Voltage divider 32 further includes a set point potentiometer (pot) 34 having a control arm 36 to which a regulated control voltage VCC is applied, such as +5 volts DC. Resistors R1, R2 and R3 complete the elements of the voltage divider 32, with the various elements being serially connected from ground to ground in the following order: RTD, R1, pot 34, R2 and R3. The junction 38 between RTD and R1 provides the analog ratio AR between the load temperature and the temperature selected by pot 34; and the junction 40 between R2 and R3 provides the voltage SP responsive to set point.
When the resistance of RTD equals the resistance of R1 plus the setting of pot 34, the temperature of the controlled load is at the set point temperature, and the voltage AR at junction 38 will be equal to 50% of VCC or 2.5 volts.
The analog ratio AR is applied to an analog to digital converter (A/D) 42, preferably of the type having differential analog voltage inputs, such as National Semiconductor's ADC0804. The inputs to A/D 42 are used as a ratiometric comparator which compares the voltage at input pin #7, which is a variable percentage of VCC, with fixed percentages of VCC at input pins #6 and #9. Resistors R4 and R5 form a voltage divider which applies a voltage equal to 52% of VCC to pin #6, and resistors R6 and R7 set the reference voltage at pin 9 to 2% of VCC. Capacitors C2 and C3 are filter capacitors. A/D 42 functions by subtracting the voltage at pin #7 from the voltage at pin #6, and the difference is compared with the reference voltage at pin #9. Thus, for example, when the analog ratio AR at pin #7 is equal to 50% of VCC, indicating the load temperature is equal to the set point temperature, the difference between pins #7 and #6 will be equal to 2% VCC, and thus the difference is equal to the reference voltage of pin #9.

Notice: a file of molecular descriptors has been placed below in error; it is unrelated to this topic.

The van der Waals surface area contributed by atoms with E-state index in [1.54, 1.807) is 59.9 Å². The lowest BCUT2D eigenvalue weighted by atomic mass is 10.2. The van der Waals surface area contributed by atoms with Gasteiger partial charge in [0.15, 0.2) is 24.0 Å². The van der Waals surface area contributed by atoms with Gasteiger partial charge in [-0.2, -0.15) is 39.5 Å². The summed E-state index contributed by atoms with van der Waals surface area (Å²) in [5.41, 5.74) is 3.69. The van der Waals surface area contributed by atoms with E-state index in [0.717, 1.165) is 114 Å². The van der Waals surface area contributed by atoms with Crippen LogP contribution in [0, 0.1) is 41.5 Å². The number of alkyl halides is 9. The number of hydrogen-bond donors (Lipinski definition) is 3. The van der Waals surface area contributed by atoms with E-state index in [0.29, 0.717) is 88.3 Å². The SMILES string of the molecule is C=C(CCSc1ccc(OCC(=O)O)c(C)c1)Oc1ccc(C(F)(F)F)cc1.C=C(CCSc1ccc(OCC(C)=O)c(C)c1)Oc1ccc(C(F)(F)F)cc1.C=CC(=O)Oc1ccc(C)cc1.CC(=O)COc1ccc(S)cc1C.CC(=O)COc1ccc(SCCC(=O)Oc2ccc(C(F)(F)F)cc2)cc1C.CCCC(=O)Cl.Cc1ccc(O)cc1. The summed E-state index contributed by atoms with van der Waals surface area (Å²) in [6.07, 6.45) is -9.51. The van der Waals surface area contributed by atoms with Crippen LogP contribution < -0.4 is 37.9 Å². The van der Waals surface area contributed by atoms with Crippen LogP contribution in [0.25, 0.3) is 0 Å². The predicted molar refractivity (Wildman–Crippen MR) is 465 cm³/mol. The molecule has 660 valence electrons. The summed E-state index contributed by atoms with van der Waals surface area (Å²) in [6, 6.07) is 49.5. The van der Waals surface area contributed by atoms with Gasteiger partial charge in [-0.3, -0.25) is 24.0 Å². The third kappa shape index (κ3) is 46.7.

Pins #11 through #18 provide an eight bit digital signal A through H, respectively, with pin #11 and bit A being the most significant bit (MSB) and with pin #18 and bit H being the least significant bit (LSB). The digital signal A-H is buffered by buffers 44, as shown in FIG. 2, and is available as an external digital output at output terminals A-H. With eight bits, there are 256 output bit combinations, with A/D 42 being 50% through the conversion when the voltage at pin #7 is 50% of VCC. Thus, when the load temperature is equal to the set point, the digital signal will be at digital word 128 or 1000 0000. The limits of the conversion are such that when the voltage at pin #7 is 52% of VCC, the conversion is complete, with the digital signal being at word 256 or 1111 1111, and when the voltage at pin #7 is 48% of VCC the digital signal is at the first word or 0000 0000.
The inputs of A/D 42 are scaled such that a 0.21 degree F. change in load temperature toggles or produces a one bit change in the digital output signal A-H when the load temperature is within ±27 degrees of the selected set point temperature. This relatively small range relative to the set point provides an increased resolution, as there are 256 digital words within this range. This ±27 degree temperature range is small compared with the controlled range of +80 degrees F. to -20 degrees F., within which the temperature set point may be set.